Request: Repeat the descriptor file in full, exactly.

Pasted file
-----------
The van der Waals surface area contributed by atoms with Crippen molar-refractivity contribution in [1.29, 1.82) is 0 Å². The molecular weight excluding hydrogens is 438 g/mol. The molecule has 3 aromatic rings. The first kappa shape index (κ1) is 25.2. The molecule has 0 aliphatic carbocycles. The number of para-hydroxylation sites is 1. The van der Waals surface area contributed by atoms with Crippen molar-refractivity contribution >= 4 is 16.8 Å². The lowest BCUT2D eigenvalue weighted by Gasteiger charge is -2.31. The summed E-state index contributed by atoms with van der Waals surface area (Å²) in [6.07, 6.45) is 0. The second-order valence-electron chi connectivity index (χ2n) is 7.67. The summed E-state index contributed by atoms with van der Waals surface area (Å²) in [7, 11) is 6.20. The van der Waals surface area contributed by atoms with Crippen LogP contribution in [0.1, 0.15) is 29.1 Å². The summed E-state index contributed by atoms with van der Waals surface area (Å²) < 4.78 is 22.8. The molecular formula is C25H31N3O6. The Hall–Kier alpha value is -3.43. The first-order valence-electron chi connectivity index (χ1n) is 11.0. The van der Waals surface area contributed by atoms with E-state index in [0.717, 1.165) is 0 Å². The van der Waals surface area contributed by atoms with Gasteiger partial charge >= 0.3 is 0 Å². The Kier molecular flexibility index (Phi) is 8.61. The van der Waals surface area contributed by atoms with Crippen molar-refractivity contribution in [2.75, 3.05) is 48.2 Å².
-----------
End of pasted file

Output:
The van der Waals surface area contributed by atoms with Crippen molar-refractivity contribution in [1.29, 1.82) is 0 Å². The molecular weight excluding hydrogens is 438 g/mol. The molecule has 3 aromatic rings. The first kappa shape index (κ1) is 25.2. The molecule has 0 aliphatic carbocycles. The number of para-hydroxylation sites is 1. The van der Waals surface area contributed by atoms with Crippen molar-refractivity contribution >= 4 is 16.8 Å². The lowest BCUT2D eigenvalue weighted by Gasteiger charge is -2.31. The summed E-state index contributed by atoms with van der Waals surface area (Å²) in [6.07, 6.45) is 0. The second-order valence-electron chi connectivity index (χ2n) is 7.67. The summed E-state index contributed by atoms with van der Waals surface area (Å²) in [7, 11) is 6.20. The van der Waals surface area contributed by atoms with Crippen LogP contribution in [0.1, 0.15) is 29.1 Å². The summed E-state index contributed by atoms with van der Waals surface area (Å²) < 4.78 is 22.8. The molecular formula is C25H31N3O6. The Hall–Kier alpha value is -3.43. The first-order valence-electron chi connectivity index (χ1n) is 11.0. The van der Waals surface area contributed by atoms with E-state index in [0.717, 1.165) is 0 Å². The van der Waals surface area contributed by atoms with Gasteiger partial charge >= 0.3 is 0 Å². The Kier molecular flexibility index (Phi) is 8.61. The van der Waals surface area contributed by atoms with Crippen molar-refractivity contribution in [2.75, 3.05) is 48.2 Å².